Today’s World AIDS Day, and our guest preacher, alumnus Chris Griffin, saw me after the service and alluded to a sermon I had preached on the occasion, that was on the web. I remembered it, in a general way, but in an idle moment tonight I went back to reread it.
It was pretty much the way I had thought — but seeing the details, remembering the names and the panels brought back a lot. For Gary and Jerry, for Jack, for David and Jeff and Patrick, I’m posting the sermon in the extended part of this post.
AIDS doesn’t just go away. We have to work together to prevent it, to contain it, and eventually to cure it.
This afternoon, I bring you messages from the AIDS Memorial
Quilt. I have spent much of the last few weeks in San Francisco studying Quilt panels, reading, taking notes, and sometimes crying. So this is my first message to you all: I wish you well, sisters and brothers, as I bring you greetings and appreciation from the national office of the NAMES Project Foundation, the custodians of the AIDS Quilt. I wish I could say that their work is going well, that spirits at the Foundation are strong, but recent social and medical developments have cut into support for the Quilt; while we give many thanks that HIV-infected people now have a chance to live longer and more comfortably, the AIDS
crisis is far from being over. Your prayers, your volunteer time, your contributions, and your commitment to fighting for a better, safer, fairer, healthier world are as important now as they ever have been, and in San Francisco your efforts are recognized and deeply appreciated. That’s my first message from the Quilt: Thank you, and God bless you, and keep pressing on.
My second message from the Quilt:
While you were out
Third message from the Quilt, from William Davis Austin: “Even in the final months of his illness Bill would say, ‘I’m so lucky, I’ve had it all.’ Of course, it may be that Bill was no luckier than the rest of us, except he had the ultimate wisdom to know he was blessed and to live every day of his life in awe and with gratitude.”
Or from another panel:
To you who are still alive,
What is important?
And while you are still alive,
what are you doing about it?
Love, Patrick H. LeBlanc
Sisters and brothers, one reason I am here with you this afternoon is the number of times I’ve had the privilege of being taught by friends with HIV. There is much to learn in our complicated world, and some of my friends have been strong and wise and generous enough to reach out to this academic priest who thought he was ministering to them. Gary used to promise me that his infection was the best thing that ever happened to him. Many other people living with AIDS assured me that they had no regrets; that they never saw so clearly, loved so richly or selflessly, that they never before had known what life was about until they came to terms with death. I think Jack was the first one to remind me, “We’re both dying, you and me. The difference is that I know it, and you don’t.” So my third message reminds us that no one dies from AIDS; people with AIDS die of the same kinds of thing that you and I will die from, but sooner.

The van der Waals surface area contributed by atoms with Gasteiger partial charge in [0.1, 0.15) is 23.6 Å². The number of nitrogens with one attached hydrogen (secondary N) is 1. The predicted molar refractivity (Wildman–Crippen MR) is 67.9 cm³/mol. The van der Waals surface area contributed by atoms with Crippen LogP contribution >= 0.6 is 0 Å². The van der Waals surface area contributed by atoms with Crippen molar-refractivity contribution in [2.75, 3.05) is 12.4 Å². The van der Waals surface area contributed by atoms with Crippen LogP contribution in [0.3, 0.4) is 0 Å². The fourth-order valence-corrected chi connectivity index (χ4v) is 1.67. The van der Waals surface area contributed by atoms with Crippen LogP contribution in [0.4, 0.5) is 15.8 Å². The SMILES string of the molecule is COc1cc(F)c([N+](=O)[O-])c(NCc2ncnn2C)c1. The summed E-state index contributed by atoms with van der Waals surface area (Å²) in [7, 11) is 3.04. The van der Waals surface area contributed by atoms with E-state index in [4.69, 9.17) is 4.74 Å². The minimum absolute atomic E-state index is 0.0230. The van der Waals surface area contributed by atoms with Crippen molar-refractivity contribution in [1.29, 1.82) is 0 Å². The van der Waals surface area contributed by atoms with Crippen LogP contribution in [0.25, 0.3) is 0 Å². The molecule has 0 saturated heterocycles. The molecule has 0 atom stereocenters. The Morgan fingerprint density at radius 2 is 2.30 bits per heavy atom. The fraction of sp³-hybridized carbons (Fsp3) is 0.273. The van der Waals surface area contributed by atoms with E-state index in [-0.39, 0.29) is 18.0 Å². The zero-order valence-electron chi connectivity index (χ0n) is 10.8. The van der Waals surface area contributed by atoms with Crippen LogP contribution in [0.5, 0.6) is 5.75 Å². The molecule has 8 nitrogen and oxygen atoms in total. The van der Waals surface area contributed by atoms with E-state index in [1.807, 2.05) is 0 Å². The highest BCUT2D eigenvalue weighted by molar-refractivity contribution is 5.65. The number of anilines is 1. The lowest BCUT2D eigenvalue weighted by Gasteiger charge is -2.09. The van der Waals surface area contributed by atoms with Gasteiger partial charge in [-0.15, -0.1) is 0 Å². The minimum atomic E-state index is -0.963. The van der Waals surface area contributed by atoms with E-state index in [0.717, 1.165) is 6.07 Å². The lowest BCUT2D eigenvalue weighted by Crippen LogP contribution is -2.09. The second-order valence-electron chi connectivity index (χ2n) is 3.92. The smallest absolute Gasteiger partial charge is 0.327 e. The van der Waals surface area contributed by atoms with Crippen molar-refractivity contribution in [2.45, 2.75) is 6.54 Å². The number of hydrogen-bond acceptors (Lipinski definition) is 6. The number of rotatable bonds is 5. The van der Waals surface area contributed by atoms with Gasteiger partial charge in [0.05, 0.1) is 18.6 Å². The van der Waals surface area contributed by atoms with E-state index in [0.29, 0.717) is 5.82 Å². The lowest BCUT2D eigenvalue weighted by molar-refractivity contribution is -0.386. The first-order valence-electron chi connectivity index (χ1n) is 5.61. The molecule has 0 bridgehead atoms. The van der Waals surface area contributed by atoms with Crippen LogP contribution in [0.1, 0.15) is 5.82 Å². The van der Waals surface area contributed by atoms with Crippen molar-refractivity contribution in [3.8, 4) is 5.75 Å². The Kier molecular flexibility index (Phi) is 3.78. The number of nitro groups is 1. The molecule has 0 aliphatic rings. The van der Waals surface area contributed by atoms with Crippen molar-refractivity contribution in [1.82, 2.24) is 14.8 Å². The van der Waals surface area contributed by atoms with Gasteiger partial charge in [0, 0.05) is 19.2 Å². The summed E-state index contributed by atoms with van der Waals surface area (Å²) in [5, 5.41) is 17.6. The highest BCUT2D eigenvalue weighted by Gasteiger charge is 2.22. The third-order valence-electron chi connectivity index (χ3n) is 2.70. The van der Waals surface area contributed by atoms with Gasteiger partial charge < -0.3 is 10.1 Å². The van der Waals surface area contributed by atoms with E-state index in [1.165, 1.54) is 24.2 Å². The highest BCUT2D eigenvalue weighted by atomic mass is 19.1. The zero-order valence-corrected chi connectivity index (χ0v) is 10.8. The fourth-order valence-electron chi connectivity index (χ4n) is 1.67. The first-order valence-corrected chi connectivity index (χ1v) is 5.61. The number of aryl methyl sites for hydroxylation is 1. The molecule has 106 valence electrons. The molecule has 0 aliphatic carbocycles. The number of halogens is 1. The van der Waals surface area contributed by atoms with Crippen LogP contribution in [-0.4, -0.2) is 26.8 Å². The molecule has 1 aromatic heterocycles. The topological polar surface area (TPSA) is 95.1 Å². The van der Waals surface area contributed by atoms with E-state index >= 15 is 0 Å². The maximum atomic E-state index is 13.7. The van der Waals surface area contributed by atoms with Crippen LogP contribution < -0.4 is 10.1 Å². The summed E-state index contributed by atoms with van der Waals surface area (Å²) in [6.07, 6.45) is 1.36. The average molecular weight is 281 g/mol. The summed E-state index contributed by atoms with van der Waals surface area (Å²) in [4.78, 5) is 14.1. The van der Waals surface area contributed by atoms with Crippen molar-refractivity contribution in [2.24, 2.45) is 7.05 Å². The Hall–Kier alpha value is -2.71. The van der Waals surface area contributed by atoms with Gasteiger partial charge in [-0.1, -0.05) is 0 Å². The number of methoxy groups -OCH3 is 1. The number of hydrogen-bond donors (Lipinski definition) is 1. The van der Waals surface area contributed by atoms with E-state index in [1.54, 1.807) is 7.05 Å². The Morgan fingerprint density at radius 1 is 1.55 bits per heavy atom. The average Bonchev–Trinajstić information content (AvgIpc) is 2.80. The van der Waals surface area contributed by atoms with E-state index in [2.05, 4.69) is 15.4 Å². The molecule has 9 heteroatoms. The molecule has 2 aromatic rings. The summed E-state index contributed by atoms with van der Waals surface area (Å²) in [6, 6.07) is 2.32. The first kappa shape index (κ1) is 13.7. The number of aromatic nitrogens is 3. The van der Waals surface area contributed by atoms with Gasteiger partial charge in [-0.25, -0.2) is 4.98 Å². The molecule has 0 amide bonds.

Fourth message from the Quilt comes from an anonymous panel:
“This disease is hell.”
I occasionally hear someone observe that such-and-such a person with AIDS “died for us,” died to bring us insight or appreciation or retrospective understanding. That always makes me furious. We who will live a little longer must never romanticize or paint over or perfume the suffering and pain that give rise to the generous grace I just described. There has been too much agony, the wisdom has been far too costly, for us to cash it in cheaply and admire smiley Polaroids of the saintly departed. Glenn King’s panel reminds us,
They said, “Friends will die.”
They said, “Warriors fight best.”
They said, “Some will be wounded.”
They said, “To die is glorious.”
Jeff McMullen’s panel has a similar message for us:
You see a little chip on my shoulder,
I’m surprised it isn’t a boulder.
If a tear could possibly fall
it would turn to solid ice.
I work hard to be cordial
so don’t expect me to be nice.
Just Don’t Hate Me!
I won’t ask you to join in my fight
or expect to see you in this war.
Alone. . . still curse
the day I was born.
Susan’s panel makes the point more poignantly:
The summer I first developed “symptoms”
I began what I called my “June Cleaver psychosis”
On good days, inviting a multitude of kids in
For sandwiches and cookies
Tempted to believe that
A shirtwaist dress and apron and the preparation of food
Might ward off the virus like a cross does a vampire.
At Hanukah the following winter
As blood counts dwindled and surgery loomed closer
I invited a family of six, at the last minute, for potato latkes
Relishing the anxiety of not being able to grate enough potatoes in time
I magically produced the golden latkes
A good stand-in for the blood platelets I was unable to maintain.
This week, when a friend was sick and dying,
And my own fear filled me with helplessness
At seven one morning
I prepared a pot of chicken soup to deliver
Believing that it contained the healing rituals passed on to me
By my mother and grandmother
The joy of feeding so genetically a part of me
More potent than any stress-management activity.
I have an ongoing fantasy